The level of absence also tends to be higher in larger organisations, regardless of sector. On average, manual workers have 1.5 more days’ absence per year than non-manual workers.
The overall median cost of absence per employee (£554) has fallen slightly compared with previous years, although there is considerable variation across organisations. As in previous years, the median absence cost is considerably higher in the public sector.
This year we have seen an increase in the proportion of organisations including illegitimate absence among their top causes of longterm absence for non-manual workers (14%, up from 3% in 2014), except in the public sector, where fewer include this among their top causes of absence.
The public sector is more likely than the private to rank stress, mental ill-health and musculoskeletal injuries among their top five causes of short- and long-term absence.”
Check your understanding of the topic with this quick multiple choice quiz. This is a placeholder, quiz coming soon.
I keep other materials worth reading at this location: http://linoit.com/users/Jonathanrooks/canvases/Labour%20issues
Calculating Labour Costs in a service sector industry.
The reality in most businesses is that employees don’t do exactly the same thing all day long. This is a webinar for american care providers on how they can more accurately determine what labour costs should be applied to different aspects of their work.
I can’t see that you could ever be asked an exam question on this, but ti does illustrate how as management acountants we can apply the theory to practical examples so e can do something useful.
Worth a listen.
Labour costs are not just wages.
We tend to use simple calculations in our seminar and exam questions, but the reality of calculating the true labour costs is a bit more complicated. The “on-costs” of pensions, social security etc. can add significantly to the total costs, and of course, they go up too.
Here is how covering overheads in charge out rates can contribute to high labour charges.
The film exposes Wal-Mart’s unscrupulous business practices through interviews with former employees, small business owners, and footage of Walmart executives
We often take into account an average number of days off sick when calculating available hours. What’s an employer’s attitude to sickness though?
Calculating charge out rates.
When we calculate charge out rates, we discuss that employees can’t be working every minute of every day. there are legitimate reasons for not actually doing chargeable work all the time.
There are also plenty of reasons that there will eb idle time without proper excuse as revelaed in this article:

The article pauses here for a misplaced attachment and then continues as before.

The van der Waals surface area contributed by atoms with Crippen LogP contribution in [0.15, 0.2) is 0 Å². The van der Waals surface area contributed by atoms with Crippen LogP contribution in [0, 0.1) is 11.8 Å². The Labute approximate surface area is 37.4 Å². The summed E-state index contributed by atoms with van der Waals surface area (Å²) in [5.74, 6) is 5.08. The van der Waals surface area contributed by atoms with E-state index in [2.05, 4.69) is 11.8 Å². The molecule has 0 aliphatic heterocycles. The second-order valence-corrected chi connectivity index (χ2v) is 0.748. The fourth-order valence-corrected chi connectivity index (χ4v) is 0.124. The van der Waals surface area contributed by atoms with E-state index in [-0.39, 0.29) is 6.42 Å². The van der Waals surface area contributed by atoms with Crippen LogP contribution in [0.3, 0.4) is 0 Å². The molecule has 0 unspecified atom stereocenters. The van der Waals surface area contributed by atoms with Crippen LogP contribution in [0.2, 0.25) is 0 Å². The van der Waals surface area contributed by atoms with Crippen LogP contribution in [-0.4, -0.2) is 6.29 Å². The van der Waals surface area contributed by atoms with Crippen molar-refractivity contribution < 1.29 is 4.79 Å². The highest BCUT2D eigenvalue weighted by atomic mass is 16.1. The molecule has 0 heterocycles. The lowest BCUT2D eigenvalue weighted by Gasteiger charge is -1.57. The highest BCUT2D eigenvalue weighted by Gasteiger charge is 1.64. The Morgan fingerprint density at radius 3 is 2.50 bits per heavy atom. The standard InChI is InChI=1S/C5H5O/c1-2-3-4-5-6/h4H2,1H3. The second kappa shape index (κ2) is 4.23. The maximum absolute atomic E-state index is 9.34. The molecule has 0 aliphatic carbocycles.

Impact of wage increases on profitability.
“Living wage legacy: Costa says it will cost £20m, but other retailers are more supportive”
Differing responses to companies on the impact of the Living Wage on profits. For some its all doom and gloom, others point out what a small percentage change it will make to their wages budget. Interesting to review what each category says.
The other side of the argument from Living Wage campaigners.
“In-work poverty is a growing problem in the UK and low pay is closely associated with social disadvantages including poor health, substandard housing and personal debt.
Living Wage employers report a range of benefits including:
significantly improved staff retention
enhanced corporate reputation”
“Part-time female workers ‘are way off’ living wage.”
“The union umbrella group found that more than 75 per cent of female staff in over 130 parliamentary constituencies earn less than the living wage, the independently calculated rate based on the cost of living.”
Inside Amazon: Wrestling Big Ideas in a Bruising Workplace. The company is conducting an experiment in how far it can push white-collar workers to get them to achieve its ever-expanding ambitions.
Amazon now has a very poor reputation.
“Pay gap between men and women means female bosses work 57 days a year ‘for free'”
This sort of inequality has got to lead to disatisfaction and increased staff turnover. High turnover is very expensive for employers.
“One in seven medical students has considered suicide during their studies, research says”
How are we going to have enough Doctors if this is the level of stress they are put under in training. Think about the implications for us all if we have too few doctors? High staff turnover (and people not completing training would count as staff turnover) causes high costs for a company – it also causes high costs for society as a whole.